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Healthcare in Milan

What awaits an expat in Milan? Our InterNations Guide introduces leisure and culture in northern Italy’s most influential city. You’ll also find plenty of practical tips, from healthcare and driving permits to education options for expat children.
Thanks to Italy’s national healthcare system, visits to the GP and stays in public clinics are free!

Public Health Insurance for Foreign Residents

Most expats living in Milan have access to Italy’s public healthcare system, the Servizio sanitario nazionale (SSN). All foreign residents from EU/EFTA member states, as well as third-country nationals with a valid residence permit, are covered by the SSN. Their dependent family members, i.e. non-working spouses and children under the age of 18, can register as well.

However, third-country nationals may have to show proof of private health insurance when applying for their visa. Once they have arrived in Italy, though, they still can — or have to — register with the SSN.

Registration with the SSN can be either mandatory or voluntary. For the following groups of people — among others — it is mandatory to register with the public health insurance system:

  • employees
  • self-employed people
  • anyone eligible for unemployment benefits
  • those with a confirmed job offer, waiting for their new employment to start
  • dependent family members of the above

In some cases, however, you can decide whether you’d like to register with the SSN or not. If you do, you’ll have to pay income-based contributions for every calendar year of your voluntary insurance.

 For instance, voluntary registration applies to:

  • students
  • au-pairs
  • IGO employees
  • independent researchers
  • diplomatic staff

Medical Services Provided by the SSN

Once you are registered with the SSN, you will receive your official SSN card. Take good care of it — it is valid for the same period as your residence permit, and you have to show it whenever you go to see a doctor or dentist.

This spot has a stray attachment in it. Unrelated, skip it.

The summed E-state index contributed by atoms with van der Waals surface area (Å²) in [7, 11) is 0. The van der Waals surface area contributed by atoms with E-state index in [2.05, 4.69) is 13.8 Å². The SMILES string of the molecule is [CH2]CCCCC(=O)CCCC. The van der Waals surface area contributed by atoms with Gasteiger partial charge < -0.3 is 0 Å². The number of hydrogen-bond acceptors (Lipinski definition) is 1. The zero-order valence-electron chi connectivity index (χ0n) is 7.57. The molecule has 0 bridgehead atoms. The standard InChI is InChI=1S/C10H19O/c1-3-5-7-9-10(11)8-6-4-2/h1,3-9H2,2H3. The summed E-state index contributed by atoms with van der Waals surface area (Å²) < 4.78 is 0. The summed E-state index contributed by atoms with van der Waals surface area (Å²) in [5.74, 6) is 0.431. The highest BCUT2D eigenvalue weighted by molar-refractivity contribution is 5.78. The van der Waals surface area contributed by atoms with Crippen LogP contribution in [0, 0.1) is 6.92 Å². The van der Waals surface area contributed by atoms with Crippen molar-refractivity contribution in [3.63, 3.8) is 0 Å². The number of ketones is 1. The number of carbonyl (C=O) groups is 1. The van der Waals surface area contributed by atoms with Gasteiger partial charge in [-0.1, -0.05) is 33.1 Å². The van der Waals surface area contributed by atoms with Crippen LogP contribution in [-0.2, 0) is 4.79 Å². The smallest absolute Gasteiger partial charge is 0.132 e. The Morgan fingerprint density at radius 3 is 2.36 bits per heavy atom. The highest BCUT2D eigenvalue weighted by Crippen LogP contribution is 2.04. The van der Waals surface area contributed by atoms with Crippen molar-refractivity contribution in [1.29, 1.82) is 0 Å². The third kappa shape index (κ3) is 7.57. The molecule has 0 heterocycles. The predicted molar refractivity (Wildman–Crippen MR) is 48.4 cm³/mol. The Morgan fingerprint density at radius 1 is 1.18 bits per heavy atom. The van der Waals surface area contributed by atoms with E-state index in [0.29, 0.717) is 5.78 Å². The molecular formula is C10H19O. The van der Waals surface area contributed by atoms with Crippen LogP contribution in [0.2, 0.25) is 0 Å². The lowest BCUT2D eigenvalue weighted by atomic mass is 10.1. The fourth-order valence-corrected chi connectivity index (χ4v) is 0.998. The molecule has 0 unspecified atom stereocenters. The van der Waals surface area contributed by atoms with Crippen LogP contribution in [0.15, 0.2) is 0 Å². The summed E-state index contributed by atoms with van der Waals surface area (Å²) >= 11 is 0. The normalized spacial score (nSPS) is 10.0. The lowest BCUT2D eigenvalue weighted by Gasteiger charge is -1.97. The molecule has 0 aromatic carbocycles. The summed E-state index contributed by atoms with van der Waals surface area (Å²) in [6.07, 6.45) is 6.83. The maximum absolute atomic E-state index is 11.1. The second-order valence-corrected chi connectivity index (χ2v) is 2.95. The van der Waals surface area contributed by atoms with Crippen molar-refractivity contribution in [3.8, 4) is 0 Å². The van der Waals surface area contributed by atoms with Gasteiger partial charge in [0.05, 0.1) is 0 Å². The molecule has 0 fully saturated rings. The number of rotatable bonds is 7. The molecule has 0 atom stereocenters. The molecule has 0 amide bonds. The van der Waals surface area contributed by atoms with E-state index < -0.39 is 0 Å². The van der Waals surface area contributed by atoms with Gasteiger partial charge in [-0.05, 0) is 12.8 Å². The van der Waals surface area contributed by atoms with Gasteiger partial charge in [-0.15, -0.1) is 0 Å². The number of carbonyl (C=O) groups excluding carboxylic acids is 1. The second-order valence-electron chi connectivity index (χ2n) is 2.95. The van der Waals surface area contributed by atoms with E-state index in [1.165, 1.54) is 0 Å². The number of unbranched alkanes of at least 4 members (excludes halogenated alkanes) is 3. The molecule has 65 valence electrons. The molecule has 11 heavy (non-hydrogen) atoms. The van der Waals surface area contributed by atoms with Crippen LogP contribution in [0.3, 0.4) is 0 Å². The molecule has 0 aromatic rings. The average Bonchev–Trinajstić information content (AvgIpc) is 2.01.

Visits to your general practitioner and stays in public hospitals are free. However, you may have to make co-payments for specific exams, treatments, or medications, as well as for appointments with medical specialists. Of course, to avoid such co-payments and long waiting times, you can always take out private health insurance and enjoy a wider range of services.

Registering with the SSN in Milan

In Milan, the Agenzia di Tutela della Salute (ATS, meaning Health Protection Agency) is your point of reference for all general questions on the SSN healthcare system. To get your health card, you must register at the central ATS office, which is located at Corso Italia 19, 20122 Milano. The contact number for the office itself is +39 02 85781.

In order to register at the ATS, you need to submit various documents depending on your specific situation (the government has provided a helpful guide for non-EU nationals which covers most eventualities). Generally, however, you will need to provide an identity document, your residence confirmation, your stay permit, and your taxpayer’s code.

The ATS website can also help you to find your local GP (medico generico) or pediatrician (pediatra), as well as your nearest pharmacy.

Medical Facilities in Milan

The general emergency numbers for Italy are 118 for medical assistance and 112 and 113 for the national and Milan city police, respectively. By calling 02 34567, you can get in touch with a doctor on duty (guardia medica/continuità assistenziale). He or she can give you advice, arrange appointments, or make house calls at night, on weekends, and on public holidays.

Milan has over half a dozen large public hospitals with accident and emergency departments. The Ospedale Niguardia and the Ospedale Sacco have an orientation desk for foreign patients, so the language barrier should be less of a problem here. If you prefer to have a doctor who is fluent in English (or French or German), there are several centers catering to Milan’s large expat community, such as the Milan Medical Center or the American International Medical Center. However, check with them before a visit if they require private medical insurance.


We do our best to keep this article up to date. However, we cannot guarantee that the information provided is always current or complete. 

Francois Carpentier

"With the help of InterNations, my wife and I met a lot of other French expats at the famous aperitivos here in Milan."

Annabelle Molenaar

"The Milan Community of InterNations is just so great: regular events -- several easy-going Ambassadors -- really friendly expat crowd!"

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